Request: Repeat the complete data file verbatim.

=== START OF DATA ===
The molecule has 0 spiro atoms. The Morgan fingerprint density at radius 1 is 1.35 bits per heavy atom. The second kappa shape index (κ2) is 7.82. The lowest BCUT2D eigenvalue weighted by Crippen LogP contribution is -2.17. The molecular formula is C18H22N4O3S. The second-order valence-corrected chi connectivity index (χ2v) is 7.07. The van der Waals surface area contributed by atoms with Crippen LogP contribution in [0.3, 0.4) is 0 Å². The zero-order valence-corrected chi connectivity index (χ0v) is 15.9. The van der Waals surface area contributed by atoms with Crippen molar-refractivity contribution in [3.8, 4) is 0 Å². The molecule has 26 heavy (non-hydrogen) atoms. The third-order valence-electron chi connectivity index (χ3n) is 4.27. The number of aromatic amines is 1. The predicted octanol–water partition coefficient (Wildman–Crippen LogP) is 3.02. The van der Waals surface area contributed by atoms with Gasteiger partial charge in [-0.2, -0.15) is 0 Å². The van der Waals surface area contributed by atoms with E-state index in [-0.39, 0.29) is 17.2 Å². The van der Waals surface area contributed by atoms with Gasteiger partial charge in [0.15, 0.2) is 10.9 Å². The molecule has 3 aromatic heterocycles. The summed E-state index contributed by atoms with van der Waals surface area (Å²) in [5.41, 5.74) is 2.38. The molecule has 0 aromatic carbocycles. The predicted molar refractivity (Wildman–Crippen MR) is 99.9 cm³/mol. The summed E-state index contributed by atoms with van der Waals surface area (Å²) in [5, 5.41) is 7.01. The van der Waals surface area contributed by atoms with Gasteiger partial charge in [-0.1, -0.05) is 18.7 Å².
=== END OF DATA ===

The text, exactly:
The molecule has 0 spiro atoms. The Morgan fingerprint density at radius 1 is 1.35 bits per heavy atom. The second kappa shape index (κ2) is 7.82. The lowest BCUT2D eigenvalue weighted by Crippen LogP contribution is -2.17. The molecular formula is C18H22N4O3S. The second-order valence-corrected chi connectivity index (χ2v) is 7.07. The van der Waals surface area contributed by atoms with Crippen LogP contribution in [0.3, 0.4) is 0 Å². The zero-order valence-corrected chi connectivity index (χ0v) is 15.9. The van der Waals surface area contributed by atoms with Crippen molar-refractivity contribution in [3.8, 4) is 0 Å². The molecule has 26 heavy (non-hydrogen) atoms. The third-order valence-electron chi connectivity index (χ3n) is 4.27. The number of aromatic amines is 1. The predicted octanol–water partition coefficient (Wildman–Crippen LogP) is 3.02. The van der Waals surface area contributed by atoms with Gasteiger partial charge in [-0.2, -0.15) is 0 Å². The van der Waals surface area contributed by atoms with E-state index in [-0.39, 0.29) is 17.2 Å². The van der Waals surface area contributed by atoms with Gasteiger partial charge in [0.15, 0.2) is 10.9 Å². The molecule has 3 aromatic heterocycles. The summed E-state index contributed by atoms with van der Waals surface area (Å²) in [5.41, 5.74) is 2.38. The molecule has 0 aromatic carbocycles. The predicted molar refractivity (Wildman–Crippen MR) is 99.9 cm³/mol. The summed E-state index contributed by atoms with van der Waals surface area (Å²) in [5, 5.41) is 7.01. The van der Waals surface area contributed by atoms with Gasteiger partial charge in [-0.1, -0.05) is 18.7 Å².